You spot a man watching you. He appears to be on a cell phone as he steps out of his truck and marches your way. You’re surprised, disoriented, a little afraid.
You tell your girlfriend through the headset that’s fastened on your ear. She orders you to run, but you refuse and decide to walk faster instead. Your heartbeat quickens with every step and blood rushes to your face as you head in the opposite direction.
He’s gaining on you. His footsteps cloud your thoughts as you break into a sprint. You hear his high-pitched voice over your shoulders, but you aren’t yet able to make out his words.
It’s becoming too much. You turn towards your aggressor and confront him. The man keeps walking and responds, asking what’s your business in this area.
His hands are on you. Your hands are on him. The headset connecting you to your girlfriend falls away as you two crash to the wet ground.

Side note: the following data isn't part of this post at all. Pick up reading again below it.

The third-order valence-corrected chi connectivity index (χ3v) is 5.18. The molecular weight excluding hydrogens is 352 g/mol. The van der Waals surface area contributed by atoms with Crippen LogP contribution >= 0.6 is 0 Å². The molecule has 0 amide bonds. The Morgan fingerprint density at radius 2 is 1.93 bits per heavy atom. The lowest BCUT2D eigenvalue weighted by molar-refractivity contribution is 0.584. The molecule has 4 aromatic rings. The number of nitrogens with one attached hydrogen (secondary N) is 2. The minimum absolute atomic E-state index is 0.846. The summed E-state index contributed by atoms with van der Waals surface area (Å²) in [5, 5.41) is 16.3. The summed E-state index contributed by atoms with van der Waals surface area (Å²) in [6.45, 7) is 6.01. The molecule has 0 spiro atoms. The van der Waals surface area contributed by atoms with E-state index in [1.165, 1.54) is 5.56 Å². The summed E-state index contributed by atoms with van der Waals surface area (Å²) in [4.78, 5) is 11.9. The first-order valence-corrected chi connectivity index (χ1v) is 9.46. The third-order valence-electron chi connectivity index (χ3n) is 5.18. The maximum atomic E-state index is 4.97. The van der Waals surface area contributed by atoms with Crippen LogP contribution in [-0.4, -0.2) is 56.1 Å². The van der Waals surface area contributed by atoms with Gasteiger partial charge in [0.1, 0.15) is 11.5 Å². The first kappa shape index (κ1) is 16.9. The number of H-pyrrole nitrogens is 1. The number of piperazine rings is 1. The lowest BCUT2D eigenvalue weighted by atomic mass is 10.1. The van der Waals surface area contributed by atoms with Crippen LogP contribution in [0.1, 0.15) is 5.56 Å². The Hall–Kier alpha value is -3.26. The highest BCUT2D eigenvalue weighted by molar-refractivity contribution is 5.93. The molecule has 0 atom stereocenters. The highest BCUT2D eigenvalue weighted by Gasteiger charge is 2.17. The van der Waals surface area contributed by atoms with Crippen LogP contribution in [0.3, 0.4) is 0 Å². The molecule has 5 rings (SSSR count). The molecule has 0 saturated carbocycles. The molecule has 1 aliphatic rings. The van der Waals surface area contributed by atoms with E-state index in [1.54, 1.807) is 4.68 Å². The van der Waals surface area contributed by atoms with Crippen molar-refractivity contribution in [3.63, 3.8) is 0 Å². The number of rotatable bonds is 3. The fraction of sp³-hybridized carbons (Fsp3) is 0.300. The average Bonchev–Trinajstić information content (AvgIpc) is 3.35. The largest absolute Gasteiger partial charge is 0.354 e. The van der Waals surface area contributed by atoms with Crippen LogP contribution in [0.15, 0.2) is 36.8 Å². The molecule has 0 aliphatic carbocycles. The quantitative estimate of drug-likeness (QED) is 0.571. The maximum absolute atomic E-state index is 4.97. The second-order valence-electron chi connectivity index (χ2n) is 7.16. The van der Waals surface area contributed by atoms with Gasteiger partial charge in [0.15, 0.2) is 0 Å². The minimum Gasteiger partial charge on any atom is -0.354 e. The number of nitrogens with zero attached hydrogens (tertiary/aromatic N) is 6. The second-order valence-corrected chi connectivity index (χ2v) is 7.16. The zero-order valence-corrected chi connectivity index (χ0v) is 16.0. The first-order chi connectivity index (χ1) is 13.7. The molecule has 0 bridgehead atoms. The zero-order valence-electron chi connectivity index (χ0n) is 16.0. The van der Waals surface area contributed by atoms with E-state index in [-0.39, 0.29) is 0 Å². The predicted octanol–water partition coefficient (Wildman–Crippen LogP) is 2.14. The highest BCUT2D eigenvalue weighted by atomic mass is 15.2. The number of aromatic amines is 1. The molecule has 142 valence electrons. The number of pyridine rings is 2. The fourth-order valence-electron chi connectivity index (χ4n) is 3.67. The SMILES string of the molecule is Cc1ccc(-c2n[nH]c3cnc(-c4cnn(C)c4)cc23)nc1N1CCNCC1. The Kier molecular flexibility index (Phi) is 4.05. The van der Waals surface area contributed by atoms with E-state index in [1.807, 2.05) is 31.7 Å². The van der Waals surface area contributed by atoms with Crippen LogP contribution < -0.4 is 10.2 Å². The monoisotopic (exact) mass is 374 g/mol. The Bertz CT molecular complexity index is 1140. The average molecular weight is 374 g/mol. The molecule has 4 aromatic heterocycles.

In the midst of the commotion, you see a growing cluster of people–children, women, men, the elderly–step out from the comfort of their homes. They’re witnessing the scuffle between you and the man. They seem just as confused as you are, grabbing for answers in the tangle of grunts and moans that eventually escalate to screams.
The confusion you feel wears off, replaced by a helpless rage, an abominable fear. You and the man dig into each other as you become covered with sweat, mud, and soggy grass blades. There’s blood, but you’re not certain about who it’s coming from.
A glint of metal between the man’s fingers freezes you. The Earth stands still as your mind runs a million different places. Your mouth opens and closes and opens and closes, and your body is weak from the exertion, although you don’t hear yourself, not your own distinguishable peep in the mess of this struggle.
There’s a loud clap. You fold against your will and meet the pavement with your back. Droplets of rain slam into your eyes. The sky seems endless and takes your breath into its clouded bosom. Then, silence.